The earnest money is paid to the listing broker, where it is cashed and held in escrow on the seller’s behalf. At settlement the earnest money is credited toward the final sales price. It is applied as deposit toward the final purchase price of the home. If, for some reason, you decide not to proceed with the purchase of the home during your inspection contingency period, your earnest money will be 100% refunded.
Current market conditions are simply a function of supply and demand. When there is a high demand for homes but a low inventory of homes on the market, it is considered a seller's market. In a seller's market it is common to have multiple buyers bidding on the same one property, which creates “the auction effect” – or a bidding war -- where they compete against each other to purchase the home. A bidding war can also occur when a seller prices their home below market value, making it extremely attractive to potential buyers. In either case, a bidding war often drives up the purchase price of the home.
While price is often a determining factor, it’s not always the highest price that seals the deal. Sometimes other aspects of the offer add significant value to the seller. Limiting the length of the option period, increasing the amount of the option money, or providing an opportunity for the seller to lease the property back while they secure a new home are just some of the factors that can make an offer more attractive to the homeseller. Limiting the contingencies and lessening the risk for sellers can be key to winning the deal in a multiple offer situation.
There are no rules on how multiple offer situations are handled. Some real estate agents negotiate the first offer that comes in, where others ask for the highest and best offer by a certain date. We’ve developed our own thoughtful process when working with sellers where we inform all potential buyers that the house is now in a multiple offer situation. We tell all buyers our preferred terms and invite them to bring their “highest and best” offer by a particular date. This allows us to be transparent with all parties, while also allowing the potential buyers to improve their position before the seller makes a final decision.
In a bidding war, there is often an emotional desire to “win” that may overpower your pre-determined spending limits. Use caution and talk through the options with your real estate agent.
Usually – wrong. A listing agent works for the seller, and they are obligated to work in their client's best interest. When it comes to negotiating, the listing agent will NOT have your best interest at heart. The listing agent also has a fiduciary responsibility to the seller which means that they anything the agent working for the seller learns about you, they are required to disclose to the seller (unless you and the seller sign a dual agency agreement which basically makes the listing agent a messenger between the two parties). Simply put, if you work with the listing agent directly, you have no representation or advocate in your corner.
With Main Line and Philly home values continuing to appreciate, it can be tempting to wait for the market to slow. Certainly, there is a cycle to real estate but in the last thirty years we have only seen prices go down twice – once in the 1980s and again in the recession between 2009–2012. Even then, the decrease was only 3–5 %.
As you think about the timing of purchasing a home, there are a couple of variables to consider:
1. Interest Rates: As interest rates rise, buying power decreases. The negative correlation of rising rates often outweighs the impact of a market slowdown. An example puts it in perspective. Every .5% rate increase represents an additional 5.5% that you'll pay each month. For a 30-year loan on a $500,000 home purchase with 20% down, you're looking at an additional $43,000 in mortgage payments over the term of the loan for each .5% increase in interest rate.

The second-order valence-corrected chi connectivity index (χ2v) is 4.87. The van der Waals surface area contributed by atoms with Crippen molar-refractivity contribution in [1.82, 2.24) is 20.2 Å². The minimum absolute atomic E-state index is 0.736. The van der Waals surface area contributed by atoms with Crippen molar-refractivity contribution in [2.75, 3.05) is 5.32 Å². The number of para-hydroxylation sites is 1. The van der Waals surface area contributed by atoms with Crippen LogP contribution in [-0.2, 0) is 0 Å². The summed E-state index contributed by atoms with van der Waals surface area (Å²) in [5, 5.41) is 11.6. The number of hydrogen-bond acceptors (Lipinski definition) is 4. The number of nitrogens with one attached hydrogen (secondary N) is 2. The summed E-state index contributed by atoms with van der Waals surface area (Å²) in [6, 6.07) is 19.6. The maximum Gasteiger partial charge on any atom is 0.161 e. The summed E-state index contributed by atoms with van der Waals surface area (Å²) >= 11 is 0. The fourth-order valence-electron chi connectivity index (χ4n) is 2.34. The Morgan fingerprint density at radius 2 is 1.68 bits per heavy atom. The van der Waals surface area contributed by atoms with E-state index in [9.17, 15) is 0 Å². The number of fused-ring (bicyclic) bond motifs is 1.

2. Do you have something to sell?: If you are planning to leverage equity from a current home or need to sell before you buy, keep in mind that as the market cools down, so does the value of your investment.
There are pros and cons to every market condition. Talk to an experienced Realtor and mortgage professional to discuss various scenarios for your next purchase.
It’s not necessarily a matter of “more” liability, it’s a matter of how it’s shared. With a single-family home, your homeowner’s insurance will be more expensive than a condo policy, and general maintenance and repairs are solely the owner's responsibility, so there could be more work/additional cost associated with a single family home. A condominium spreads the liability and burden of maintenance and repair costs across all of the owners, and your condo insurance policy is generally less expensive as the association’s master insurance covers a lot of the larger ticket items (roof, etc). It’s important to work with your agent and lender to understand the implications of each when deciding which is a better fit both financially and from a maintenance standpoint longterm.
A solid pre-approval can certainly give you the leg up on competing offers, so it’s important to be ready when it comes to working with a lender. In short, your pre-approval is the lender saying you can afford “x” after taking a quick glance at your financial situation. In order to be best prepared for getting pre-approved, begin compiling the following items:
If you are divorced, a copy of your divorce decree and documentation of any child support payments.
Getting all of these items together in advance will help you and your lender be prepared. Many lenders, if given all of this information up front and authorized to pull your credit, will actually be able to pre-underwrite your loan, meaning that you will be approved as a buyer and they will simply need to “approve the home” via appraisal. This can be a huge bonus and help you stand out in a multiple offer situation.
Of course, getting pre-approved for a home loan comes after you've selected a lender. The majority of lenders will have very similar rates; however, a local lender on the ground in the area you’re looking in will likely be more competitive and better-known amongst agents, which surprisingly can have an impact on the credibility and weight given to the pre-approval.
We know that choosing a home is one of the most important decisions you can make, and we take pride in guiding you through the process of finding that special home where so many of your best memories will be made. If you have more questions, please reach out.